Table 4 Factors affecting PS on antiretroviral therapy services at Dembia Woreda health facilities, Northwest Ethiopia


PS in the pharmaceutical services helps to measure the outcome of the healthcare, and improve the quality of the pharmacy service. Therefore, this study determined the magnitude of PS and associated factors with ART pharmacy services. In our study PS toward services provided by pharmacy professionals was 76.95%. The age of the participants, marital status, educational level, and residence were factors that affect PS with ART pharmacy services. The variations in PS among health facilities may relate to health facilities setups differences, experiences, and resource availability in the health facilities. PS level in our study was similar to the study undertaken at a public hospital in Ghana (75%) [19]. The possible reason for this result being in line with the previous study may be related to the similarities of some determinant socio-demographic and clinical characteristics and similarities of tools used to assess the level of satisfaction. All of the mentioned factors differentiate from one institution to another.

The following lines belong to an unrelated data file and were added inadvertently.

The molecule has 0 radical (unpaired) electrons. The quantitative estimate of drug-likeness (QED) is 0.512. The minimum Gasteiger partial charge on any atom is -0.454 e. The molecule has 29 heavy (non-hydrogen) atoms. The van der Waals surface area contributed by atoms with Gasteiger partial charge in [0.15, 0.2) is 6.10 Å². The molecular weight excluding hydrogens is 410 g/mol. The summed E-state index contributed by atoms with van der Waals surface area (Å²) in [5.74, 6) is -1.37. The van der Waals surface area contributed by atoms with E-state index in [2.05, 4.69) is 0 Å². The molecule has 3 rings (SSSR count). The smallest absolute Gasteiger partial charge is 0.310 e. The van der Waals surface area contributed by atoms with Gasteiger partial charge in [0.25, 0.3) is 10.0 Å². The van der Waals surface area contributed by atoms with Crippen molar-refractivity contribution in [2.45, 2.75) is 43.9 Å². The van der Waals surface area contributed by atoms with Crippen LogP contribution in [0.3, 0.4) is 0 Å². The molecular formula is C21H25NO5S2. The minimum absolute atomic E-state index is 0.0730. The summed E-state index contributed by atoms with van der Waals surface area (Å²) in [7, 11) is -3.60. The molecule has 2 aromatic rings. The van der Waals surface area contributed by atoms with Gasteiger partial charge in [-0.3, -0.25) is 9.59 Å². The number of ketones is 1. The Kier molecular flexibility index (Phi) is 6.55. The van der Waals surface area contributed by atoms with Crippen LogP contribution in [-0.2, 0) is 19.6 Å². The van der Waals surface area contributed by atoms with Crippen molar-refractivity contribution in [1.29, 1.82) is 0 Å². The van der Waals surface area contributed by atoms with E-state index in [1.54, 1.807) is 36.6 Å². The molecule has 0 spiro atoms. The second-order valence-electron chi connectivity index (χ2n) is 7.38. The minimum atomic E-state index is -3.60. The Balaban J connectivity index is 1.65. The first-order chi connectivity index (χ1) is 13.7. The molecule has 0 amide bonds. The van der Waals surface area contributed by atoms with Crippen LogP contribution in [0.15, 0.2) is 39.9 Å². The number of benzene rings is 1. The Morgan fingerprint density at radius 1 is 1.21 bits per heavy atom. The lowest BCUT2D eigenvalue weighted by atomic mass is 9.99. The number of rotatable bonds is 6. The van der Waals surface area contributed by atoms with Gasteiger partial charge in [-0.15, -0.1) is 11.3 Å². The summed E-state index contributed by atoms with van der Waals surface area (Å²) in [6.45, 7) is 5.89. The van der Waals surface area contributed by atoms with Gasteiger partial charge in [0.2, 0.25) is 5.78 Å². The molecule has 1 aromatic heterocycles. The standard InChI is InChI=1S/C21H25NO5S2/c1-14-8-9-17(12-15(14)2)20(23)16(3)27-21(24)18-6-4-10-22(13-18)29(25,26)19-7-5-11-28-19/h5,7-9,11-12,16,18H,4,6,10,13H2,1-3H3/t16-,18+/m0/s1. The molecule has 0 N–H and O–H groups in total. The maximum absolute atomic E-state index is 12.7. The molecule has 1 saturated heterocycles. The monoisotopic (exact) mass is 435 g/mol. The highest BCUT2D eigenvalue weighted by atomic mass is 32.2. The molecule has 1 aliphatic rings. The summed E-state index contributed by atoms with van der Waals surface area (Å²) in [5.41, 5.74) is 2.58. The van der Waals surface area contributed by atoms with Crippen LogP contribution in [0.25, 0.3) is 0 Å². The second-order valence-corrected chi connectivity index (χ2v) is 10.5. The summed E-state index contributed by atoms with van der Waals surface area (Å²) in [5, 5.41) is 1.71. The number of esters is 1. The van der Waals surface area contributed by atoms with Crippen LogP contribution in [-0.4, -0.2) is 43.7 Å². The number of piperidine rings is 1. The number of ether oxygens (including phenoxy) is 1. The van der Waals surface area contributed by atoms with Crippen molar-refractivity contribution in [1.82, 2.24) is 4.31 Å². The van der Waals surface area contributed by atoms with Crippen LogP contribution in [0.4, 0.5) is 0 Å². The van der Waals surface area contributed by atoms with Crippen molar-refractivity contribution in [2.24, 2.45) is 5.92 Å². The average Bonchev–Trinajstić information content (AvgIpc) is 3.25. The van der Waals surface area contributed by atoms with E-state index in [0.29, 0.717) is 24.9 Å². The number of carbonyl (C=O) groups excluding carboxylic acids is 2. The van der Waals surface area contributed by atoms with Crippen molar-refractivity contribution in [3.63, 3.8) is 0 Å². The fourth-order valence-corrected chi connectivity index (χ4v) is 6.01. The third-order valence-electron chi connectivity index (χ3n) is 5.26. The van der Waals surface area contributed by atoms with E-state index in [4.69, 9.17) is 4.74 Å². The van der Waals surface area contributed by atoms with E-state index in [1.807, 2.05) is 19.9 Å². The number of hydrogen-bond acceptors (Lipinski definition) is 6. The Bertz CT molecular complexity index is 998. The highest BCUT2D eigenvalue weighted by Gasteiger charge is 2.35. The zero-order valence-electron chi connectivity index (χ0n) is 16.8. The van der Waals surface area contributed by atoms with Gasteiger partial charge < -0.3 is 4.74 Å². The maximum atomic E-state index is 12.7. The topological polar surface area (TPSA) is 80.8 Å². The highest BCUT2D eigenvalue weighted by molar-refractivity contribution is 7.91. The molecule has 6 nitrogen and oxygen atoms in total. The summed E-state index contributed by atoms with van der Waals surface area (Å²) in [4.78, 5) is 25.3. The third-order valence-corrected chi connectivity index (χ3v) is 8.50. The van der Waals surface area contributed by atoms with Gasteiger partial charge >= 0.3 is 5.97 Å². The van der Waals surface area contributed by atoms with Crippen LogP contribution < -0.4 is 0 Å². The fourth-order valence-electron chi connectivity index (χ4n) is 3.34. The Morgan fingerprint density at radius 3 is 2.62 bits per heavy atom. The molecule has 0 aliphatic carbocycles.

PS measurement has a significant implication for service providers to know the limitation and improve the quality of service. However, this result was lower than the result in South Africa 86% [20], Addis Ababa hospitals (85.5%) [21], and Tigray region (89.6%) [22]. The reason may be associated with socio-demography, awareness of clients about pharmacy services, study setting, and service site. In addition, hospitals have a better chance to get drugs and pharmacists that deliver patient-assumed service than health centers. But, this study’s result was greater than the result at the University of Gondar Hospital (54.7%) [15] and Tanzania (65.2%). The reason may be the quality of service, and a study undertaken at the University of Gondar Hospital included private health facilities that may affect PS.

Among the domains used to assess PS, the availability of ARV medication (86%) showed high PS rating scores. This might be explained by having a free supply of ARV drugs will definitely take their level of satisfaction to a higher level. But, this study was lower than the former studies done in Jimma 89.5% [11]. The variation may be related to the presence of equipped pharmacy service (drug and medical equipment). As a result, the present finding proposes ARV medication availability is a core pharmacy service to be satisfied [23].